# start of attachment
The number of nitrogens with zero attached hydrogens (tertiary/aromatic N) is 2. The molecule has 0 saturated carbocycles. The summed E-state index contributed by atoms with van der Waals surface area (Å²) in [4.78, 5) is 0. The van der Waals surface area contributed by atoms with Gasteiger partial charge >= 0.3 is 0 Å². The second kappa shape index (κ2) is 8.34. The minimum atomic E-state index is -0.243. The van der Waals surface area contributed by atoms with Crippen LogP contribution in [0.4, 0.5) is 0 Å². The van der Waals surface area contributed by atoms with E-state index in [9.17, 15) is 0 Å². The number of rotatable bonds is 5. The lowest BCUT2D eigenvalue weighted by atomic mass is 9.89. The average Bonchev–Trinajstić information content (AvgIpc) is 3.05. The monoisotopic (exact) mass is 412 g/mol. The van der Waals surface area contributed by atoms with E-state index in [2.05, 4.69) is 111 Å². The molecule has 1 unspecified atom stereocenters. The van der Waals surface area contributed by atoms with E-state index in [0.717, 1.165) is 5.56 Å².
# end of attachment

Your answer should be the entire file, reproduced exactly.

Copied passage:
The number of nitrogens with zero attached hydrogens (tertiary/aromatic N) is 2. The molecule has 0 saturated carbocycles. The summed E-state index contributed by atoms with van der Waals surface area (Å²) in [4.78, 5) is 0. The van der Waals surface area contributed by atoms with Gasteiger partial charge >= 0.3 is 0 Å². The second kappa shape index (κ2) is 8.34. The minimum atomic E-state index is -0.243. The van der Waals surface area contributed by atoms with Crippen LogP contribution in [0.4, 0.5) is 0 Å². The van der Waals surface area contributed by atoms with E-state index in [9.17, 15) is 0 Å². The number of rotatable bonds is 5. The lowest BCUT2D eigenvalue weighted by atomic mass is 9.89. The average Bonchev–Trinajstić information content (AvgIpc) is 3.05. The monoisotopic (exact) mass is 412 g/mol. The van der Waals surface area contributed by atoms with E-state index in [2.05, 4.69) is 111 Å². The molecule has 1 unspecified atom stereocenters. The van der Waals surface area contributed by atoms with E-state index in [0.717, 1.165) is 5.56 Å².